• Explainer: Iran's water crisis. For almost a week, people in Iran's Khuzestan province have been protesting over water shortages as result of droughts, soaring temperatures, and power outages that have knocked out water pumping stations. And there's a long back story: Khuzestanis complain they haven't had drinkable tap water since the 1980s, when most infrastructure was destroyed during the Iran-Iraq War, because the Shia government of Iran has neglected investing in this Sunni-majority province. In recent days, Tehran has deployed the army and the Islamic Revolutionary Guard Corps to bring water tanks. President Ebrahim Raisi — who's barely a month into the job — wants to nip the current crisis in the bud before things go from bad to worse in Khuzestan, a region with separatist tensions fueled by Shia discrimination that holds 80% of Iran's oil and 60% of its natural gas. (GZERO Media)

Coast-to-coast heat dome to deliver sweltering weather next week: Another heat wave is set to park over the Lower 48, bringing anomalous summertime heat to parts of the central and eastern U.S. that may have missed out on previous events. Early estimates indicate that most of the contiguous U.S. will see highs running 10 to 15 degrees above average. When combined with climbing humidity, it’ll feel like it’s well into the triple digits for millions. (Washington Post)

  • The Western U.S. drought has lasted longer than the Dust Bowl of the 1930s. It’s dropped water levels perilously low at two of the nation’s largest reservoirs, forced ranchers to sell off herds and helped propel scorching wildfires. And worst of all, the drought is not going away. A group of experts featuring federal and state officials and farmers and ranchers spent nearly three hours chronicling the devastation caused by drought conditions that now cover almost every inch of seven Western states. Half of the U.S. population lives in a drought-stricken area. (Scientific American)

For the second consecutive year, U.S. adults' positive ratings of relations between Black and White Americans are at their lowest point in more than two decades of measurement. Currently, 42% of Americans say relations between the two groups are "very" or "somewhat" good, while 57% say they are "somewhat" or "very" bad. The most recent rating of Black-White relations in the U.S. is not statistically different from last year's 44%. However, the reading has eroded nine percentage points over the past two years as the nation has grappled with the murder of George Floyd and the subsequent nationwide protests and calls for racial justice. (Gallup)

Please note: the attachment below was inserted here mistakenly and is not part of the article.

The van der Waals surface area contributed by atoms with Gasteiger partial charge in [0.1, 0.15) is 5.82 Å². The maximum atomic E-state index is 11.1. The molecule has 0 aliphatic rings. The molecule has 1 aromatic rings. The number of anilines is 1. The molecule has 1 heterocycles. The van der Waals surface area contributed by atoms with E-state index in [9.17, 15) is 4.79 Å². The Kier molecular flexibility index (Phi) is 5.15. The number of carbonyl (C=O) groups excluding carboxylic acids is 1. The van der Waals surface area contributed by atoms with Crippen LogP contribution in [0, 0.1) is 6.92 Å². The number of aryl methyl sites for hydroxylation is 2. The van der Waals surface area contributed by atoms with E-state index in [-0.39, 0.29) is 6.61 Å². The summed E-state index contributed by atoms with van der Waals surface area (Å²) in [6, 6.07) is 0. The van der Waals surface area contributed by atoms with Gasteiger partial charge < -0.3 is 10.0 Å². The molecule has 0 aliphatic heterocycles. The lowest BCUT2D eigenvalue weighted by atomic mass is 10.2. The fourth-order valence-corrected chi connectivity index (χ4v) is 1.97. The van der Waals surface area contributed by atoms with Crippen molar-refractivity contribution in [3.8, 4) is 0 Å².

The aviation recovery is gaining momentum: A summer travel bonanza is exceeding expectations, helping airlines earn profits again and brightening the outlook for the rest of the year. This month, consumer spending on airlines briefly exceeded 2019 levels on a weekly basis for the first time since the pandemic began. Ticket prices have rebounded, too: In June, fares were down only 1% from the same month in 2019. (New York Times)

  • Raytheon CEO Gregory Hayes: "Business travel is forever changed, because of Zoom. Our own view is you probably don't see a full recovery in business travel until 2024, 2025. I hope we're wrong." (Bloomberg Businessweek)

The U.S. median home price hit a new high in June, rising to $363,300 as sales increased 1.4% in June from the prior month and 22.9% from a year earlier. (Wall Street Journal)

  • The shortage of starter homes extends beyond major cities, as the supply of entry-level housing in U.S. is near a five-decade low, according to research by Freddie Mac. (Wall Street Journal)

The chief executive of Unilever said the consumer goods maker is facing its fiercest inflationary pressures in a decade as the cost of raw materials, packaging and transport soars. The warning from Alan Jope came as the maker of Domestos bleach, Hellmann’s mayonnaise and Magnum ice cream reported that its underlying operating margin in the six months to June dropped 100 basis points to 18.8% after cost inflation sped up in 2Q21. (Financial Times)

Bitcoin is failing its first inflation test: Bitcoin’s steep selloff is undercutting the argument made by the digital currency’s proponents that it’s an inflation hedge. The original cryptocurrency has lost about half of its value since mid-April, fizzling after a spectacular rally that saw it surge above $60,000 from around $7,000 at the start of 2020. (Wall Street Journal)